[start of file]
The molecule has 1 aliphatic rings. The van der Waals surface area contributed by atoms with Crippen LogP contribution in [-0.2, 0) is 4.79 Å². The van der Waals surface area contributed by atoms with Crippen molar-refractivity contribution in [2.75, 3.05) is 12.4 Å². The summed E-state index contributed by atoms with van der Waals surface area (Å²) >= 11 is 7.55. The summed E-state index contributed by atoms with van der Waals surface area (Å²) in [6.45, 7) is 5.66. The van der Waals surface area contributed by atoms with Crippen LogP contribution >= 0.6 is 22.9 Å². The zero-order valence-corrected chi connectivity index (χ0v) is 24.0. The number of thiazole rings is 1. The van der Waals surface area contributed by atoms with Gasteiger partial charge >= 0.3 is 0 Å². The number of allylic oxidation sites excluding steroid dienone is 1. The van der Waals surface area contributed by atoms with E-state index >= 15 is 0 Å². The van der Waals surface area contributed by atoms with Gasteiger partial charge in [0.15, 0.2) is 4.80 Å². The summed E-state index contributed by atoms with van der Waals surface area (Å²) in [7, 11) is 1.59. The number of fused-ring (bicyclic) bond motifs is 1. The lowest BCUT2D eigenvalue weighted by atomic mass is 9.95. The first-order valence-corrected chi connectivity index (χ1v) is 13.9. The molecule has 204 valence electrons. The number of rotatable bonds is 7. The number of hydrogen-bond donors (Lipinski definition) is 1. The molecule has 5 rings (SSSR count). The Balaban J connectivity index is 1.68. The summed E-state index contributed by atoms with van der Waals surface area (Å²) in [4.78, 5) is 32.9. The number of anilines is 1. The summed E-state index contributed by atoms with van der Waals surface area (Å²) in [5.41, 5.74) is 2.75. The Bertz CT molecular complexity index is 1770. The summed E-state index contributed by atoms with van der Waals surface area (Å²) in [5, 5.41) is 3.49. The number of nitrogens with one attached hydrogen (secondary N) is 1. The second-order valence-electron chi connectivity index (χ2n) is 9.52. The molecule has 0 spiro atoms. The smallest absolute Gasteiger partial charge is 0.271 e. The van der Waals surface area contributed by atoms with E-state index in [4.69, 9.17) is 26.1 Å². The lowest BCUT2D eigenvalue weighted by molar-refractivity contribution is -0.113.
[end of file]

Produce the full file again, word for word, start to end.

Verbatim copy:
The molecule has 1 aliphatic rings. The van der Waals surface area contributed by atoms with Crippen LogP contribution in [-0.2, 0) is 4.79 Å². The van der Waals surface area contributed by atoms with Crippen molar-refractivity contribution in [2.75, 3.05) is 12.4 Å². The summed E-state index contributed by atoms with van der Waals surface area (Å²) >= 11 is 7.55. The summed E-state index contributed by atoms with van der Waals surface area (Å²) in [6.45, 7) is 5.66. The van der Waals surface area contributed by atoms with Crippen LogP contribution >= 0.6 is 22.9 Å². The zero-order valence-corrected chi connectivity index (χ0v) is 24.0. The number of thiazole rings is 1. The van der Waals surface area contributed by atoms with Gasteiger partial charge >= 0.3 is 0 Å². The number of allylic oxidation sites excluding steroid dienone is 1. The van der Waals surface area contributed by atoms with E-state index >= 15 is 0 Å². The van der Waals surface area contributed by atoms with Gasteiger partial charge in [0.15, 0.2) is 4.80 Å². The summed E-state index contributed by atoms with van der Waals surface area (Å²) in [7, 11) is 1.59. The number of fused-ring (bicyclic) bond motifs is 1. The lowest BCUT2D eigenvalue weighted by atomic mass is 9.95. The first-order valence-corrected chi connectivity index (χ1v) is 13.9. The molecule has 204 valence electrons. The number of rotatable bonds is 7. The number of hydrogen-bond donors (Lipinski definition) is 1. The molecule has 5 rings (SSSR count). The Balaban J connectivity index is 1.68. The summed E-state index contributed by atoms with van der Waals surface area (Å²) in [4.78, 5) is 32.9. The number of anilines is 1. The summed E-state index contributed by atoms with van der Waals surface area (Å²) in [5.41, 5.74) is 2.75. The Bertz CT molecular complexity index is 1770. The summed E-state index contributed by atoms with van der Waals surface area (Å²) in [5, 5.41) is 3.49. The number of nitrogens with one attached hydrogen (secondary N) is 1. The second-order valence-electron chi connectivity index (χ2n) is 9.52. The molecule has 0 spiro atoms. The smallest absolute Gasteiger partial charge is 0.271 e. The van der Waals surface area contributed by atoms with E-state index in [4.69, 9.17) is 26.1 Å². The lowest BCUT2D eigenvalue weighted by molar-refractivity contribution is -0.113.